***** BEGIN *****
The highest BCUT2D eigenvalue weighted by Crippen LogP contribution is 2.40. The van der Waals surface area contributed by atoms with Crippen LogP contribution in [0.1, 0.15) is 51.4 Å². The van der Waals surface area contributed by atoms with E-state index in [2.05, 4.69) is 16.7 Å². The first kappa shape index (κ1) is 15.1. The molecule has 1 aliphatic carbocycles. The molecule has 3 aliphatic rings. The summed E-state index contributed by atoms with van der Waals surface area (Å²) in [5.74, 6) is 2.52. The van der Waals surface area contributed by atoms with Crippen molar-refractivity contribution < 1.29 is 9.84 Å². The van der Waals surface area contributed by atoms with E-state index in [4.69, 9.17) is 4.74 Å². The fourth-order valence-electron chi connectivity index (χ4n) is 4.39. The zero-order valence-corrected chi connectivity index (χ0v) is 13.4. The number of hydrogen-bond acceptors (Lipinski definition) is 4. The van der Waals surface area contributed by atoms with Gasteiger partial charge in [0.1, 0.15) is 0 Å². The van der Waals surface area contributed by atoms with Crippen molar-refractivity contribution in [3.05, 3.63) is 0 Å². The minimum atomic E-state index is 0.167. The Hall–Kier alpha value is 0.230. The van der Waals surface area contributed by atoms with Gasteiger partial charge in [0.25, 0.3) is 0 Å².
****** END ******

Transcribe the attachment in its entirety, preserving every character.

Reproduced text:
The highest BCUT2D eigenvalue weighted by Crippen LogP contribution is 2.40. The van der Waals surface area contributed by atoms with Crippen LogP contribution in [0.1, 0.15) is 51.4 Å². The van der Waals surface area contributed by atoms with E-state index in [2.05, 4.69) is 16.7 Å². The first kappa shape index (κ1) is 15.1. The molecule has 1 aliphatic carbocycles. The molecule has 3 aliphatic rings. The summed E-state index contributed by atoms with van der Waals surface area (Å²) in [5.74, 6) is 2.52. The van der Waals surface area contributed by atoms with Crippen molar-refractivity contribution < 1.29 is 9.84 Å². The van der Waals surface area contributed by atoms with E-state index in [4.69, 9.17) is 4.74 Å². The fourth-order valence-electron chi connectivity index (χ4n) is 4.39. The zero-order valence-corrected chi connectivity index (χ0v) is 13.4. The number of hydrogen-bond acceptors (Lipinski definition) is 4. The van der Waals surface area contributed by atoms with Gasteiger partial charge in [0.1, 0.15) is 0 Å². The van der Waals surface area contributed by atoms with Crippen molar-refractivity contribution in [3.05, 3.63) is 0 Å². The minimum atomic E-state index is 0.167. The Hall–Kier alpha value is 0.230. The van der Waals surface area contributed by atoms with Gasteiger partial charge in [0.25, 0.3) is 0 Å².